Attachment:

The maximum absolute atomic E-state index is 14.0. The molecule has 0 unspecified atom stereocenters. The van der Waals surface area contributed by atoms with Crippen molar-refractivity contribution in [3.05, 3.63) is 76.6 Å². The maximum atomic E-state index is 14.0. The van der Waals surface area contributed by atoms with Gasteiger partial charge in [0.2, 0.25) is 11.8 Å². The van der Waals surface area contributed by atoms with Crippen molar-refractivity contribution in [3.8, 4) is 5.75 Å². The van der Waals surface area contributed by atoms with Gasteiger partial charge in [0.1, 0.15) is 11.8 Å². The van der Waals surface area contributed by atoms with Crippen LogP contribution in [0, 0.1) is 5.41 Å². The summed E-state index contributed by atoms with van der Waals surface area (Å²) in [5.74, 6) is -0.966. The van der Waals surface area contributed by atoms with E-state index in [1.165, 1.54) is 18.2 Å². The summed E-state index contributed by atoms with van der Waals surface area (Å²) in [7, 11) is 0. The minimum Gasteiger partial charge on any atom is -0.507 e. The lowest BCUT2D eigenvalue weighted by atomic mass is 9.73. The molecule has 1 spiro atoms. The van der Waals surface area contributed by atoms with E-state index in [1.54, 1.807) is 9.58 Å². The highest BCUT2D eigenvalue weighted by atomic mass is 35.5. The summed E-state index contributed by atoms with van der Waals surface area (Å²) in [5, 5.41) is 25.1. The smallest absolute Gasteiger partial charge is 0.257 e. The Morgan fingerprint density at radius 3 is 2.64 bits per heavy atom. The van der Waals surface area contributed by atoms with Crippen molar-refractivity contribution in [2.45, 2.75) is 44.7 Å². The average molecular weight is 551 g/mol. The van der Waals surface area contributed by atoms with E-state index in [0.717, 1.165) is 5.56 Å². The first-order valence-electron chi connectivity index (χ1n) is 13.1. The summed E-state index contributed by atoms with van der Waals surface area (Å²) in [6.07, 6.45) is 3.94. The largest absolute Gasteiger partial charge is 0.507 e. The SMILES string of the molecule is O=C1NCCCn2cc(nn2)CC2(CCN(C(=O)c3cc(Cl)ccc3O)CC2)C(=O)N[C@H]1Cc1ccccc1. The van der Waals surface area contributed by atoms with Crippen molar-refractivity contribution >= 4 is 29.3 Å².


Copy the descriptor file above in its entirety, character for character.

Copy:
The maximum absolute atomic E-state index is 14.0. The molecule has 0 unspecified atom stereocenters. The van der Waals surface area contributed by atoms with Crippen molar-refractivity contribution in [3.05, 3.63) is 76.6 Å². The maximum atomic E-state index is 14.0. The van der Waals surface area contributed by atoms with Gasteiger partial charge in [0.2, 0.25) is 11.8 Å². The van der Waals surface area contributed by atoms with Crippen molar-refractivity contribution in [3.8, 4) is 5.75 Å². The van der Waals surface area contributed by atoms with Gasteiger partial charge in [0.1, 0.15) is 11.8 Å². The van der Waals surface area contributed by atoms with Crippen LogP contribution in [0, 0.1) is 5.41 Å². The summed E-state index contributed by atoms with van der Waals surface area (Å²) in [5.74, 6) is -0.966. The van der Waals surface area contributed by atoms with E-state index in [1.165, 1.54) is 18.2 Å². The summed E-state index contributed by atoms with van der Waals surface area (Å²) in [7, 11) is 0. The minimum Gasteiger partial charge on any atom is -0.507 e. The lowest BCUT2D eigenvalue weighted by atomic mass is 9.73. The molecule has 1 spiro atoms. The van der Waals surface area contributed by atoms with E-state index in [1.54, 1.807) is 9.58 Å². The highest BCUT2D eigenvalue weighted by atomic mass is 35.5. The summed E-state index contributed by atoms with van der Waals surface area (Å²) in [5, 5.41) is 25.1. The smallest absolute Gasteiger partial charge is 0.257 e. The Morgan fingerprint density at radius 3 is 2.64 bits per heavy atom. The van der Waals surface area contributed by atoms with Crippen molar-refractivity contribution in [2.45, 2.75) is 44.7 Å². The average molecular weight is 551 g/mol. The van der Waals surface area contributed by atoms with E-state index in [0.717, 1.165) is 5.56 Å². The first-order valence-electron chi connectivity index (χ1n) is 13.1. The summed E-state index contributed by atoms with van der Waals surface area (Å²) in [6.07, 6.45) is 3.94. The largest absolute Gasteiger partial charge is 0.507 e. The SMILES string of the molecule is O=C1NCCCn2cc(nn2)CC2(CCN(C(=O)c3cc(Cl)ccc3O)CC2)C(=O)N[C@H]1Cc1ccccc1. The van der Waals surface area contributed by atoms with Crippen molar-refractivity contribution >= 4 is 29.3 Å².